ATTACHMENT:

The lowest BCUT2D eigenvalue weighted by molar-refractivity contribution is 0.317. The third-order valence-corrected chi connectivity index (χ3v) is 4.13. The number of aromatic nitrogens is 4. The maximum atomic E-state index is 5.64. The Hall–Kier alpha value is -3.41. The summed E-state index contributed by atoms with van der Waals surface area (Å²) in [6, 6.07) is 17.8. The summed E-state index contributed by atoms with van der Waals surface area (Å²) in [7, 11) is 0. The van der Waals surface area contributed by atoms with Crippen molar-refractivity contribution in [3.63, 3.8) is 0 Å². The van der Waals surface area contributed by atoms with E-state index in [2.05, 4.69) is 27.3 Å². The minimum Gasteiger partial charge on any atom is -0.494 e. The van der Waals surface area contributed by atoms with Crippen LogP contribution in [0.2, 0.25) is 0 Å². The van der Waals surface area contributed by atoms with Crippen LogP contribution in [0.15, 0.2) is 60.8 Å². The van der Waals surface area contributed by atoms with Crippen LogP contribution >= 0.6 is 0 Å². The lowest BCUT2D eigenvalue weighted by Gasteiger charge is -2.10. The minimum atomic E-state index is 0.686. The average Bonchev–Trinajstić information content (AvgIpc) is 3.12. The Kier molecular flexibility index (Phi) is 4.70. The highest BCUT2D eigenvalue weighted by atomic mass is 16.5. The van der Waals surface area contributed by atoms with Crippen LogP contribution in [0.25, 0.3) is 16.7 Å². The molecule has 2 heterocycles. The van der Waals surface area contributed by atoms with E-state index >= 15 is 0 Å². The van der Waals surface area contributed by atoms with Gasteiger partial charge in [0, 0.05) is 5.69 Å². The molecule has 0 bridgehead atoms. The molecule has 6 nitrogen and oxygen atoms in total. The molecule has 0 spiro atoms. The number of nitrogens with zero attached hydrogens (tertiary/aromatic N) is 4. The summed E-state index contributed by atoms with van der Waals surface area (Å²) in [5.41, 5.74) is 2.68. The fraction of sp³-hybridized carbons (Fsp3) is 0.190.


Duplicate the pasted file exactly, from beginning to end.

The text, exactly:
The lowest BCUT2D eigenvalue weighted by molar-refractivity contribution is 0.317. The third-order valence-corrected chi connectivity index (χ3v) is 4.13. The number of aromatic nitrogens is 4. The maximum atomic E-state index is 5.64. The Hall–Kier alpha value is -3.41. The summed E-state index contributed by atoms with van der Waals surface area (Å²) in [6, 6.07) is 17.8. The summed E-state index contributed by atoms with van der Waals surface area (Å²) in [7, 11) is 0. The van der Waals surface area contributed by atoms with Crippen molar-refractivity contribution in [3.63, 3.8) is 0 Å². The van der Waals surface area contributed by atoms with E-state index in [2.05, 4.69) is 27.3 Å². The minimum Gasteiger partial charge on any atom is -0.494 e. The van der Waals surface area contributed by atoms with Crippen LogP contribution in [0.2, 0.25) is 0 Å². The van der Waals surface area contributed by atoms with Crippen LogP contribution in [0.15, 0.2) is 60.8 Å². The van der Waals surface area contributed by atoms with Crippen LogP contribution >= 0.6 is 0 Å². The lowest BCUT2D eigenvalue weighted by Gasteiger charge is -2.10. The minimum atomic E-state index is 0.686. The average Bonchev–Trinajstić information content (AvgIpc) is 3.12. The Kier molecular flexibility index (Phi) is 4.70. The highest BCUT2D eigenvalue weighted by atomic mass is 16.5. The van der Waals surface area contributed by atoms with Crippen LogP contribution in [0.25, 0.3) is 16.7 Å². The molecule has 2 heterocycles. The van der Waals surface area contributed by atoms with E-state index >= 15 is 0 Å². The van der Waals surface area contributed by atoms with Gasteiger partial charge in [0, 0.05) is 5.69 Å². The molecule has 0 bridgehead atoms. The molecule has 6 nitrogen and oxygen atoms in total. The molecule has 0 spiro atoms. The number of nitrogens with zero attached hydrogens (tertiary/aromatic N) is 4. The summed E-state index contributed by atoms with van der Waals surface area (Å²) in [5.41, 5.74) is 2.68. The fraction of sp³-hybridized carbons (Fsp3) is 0.190.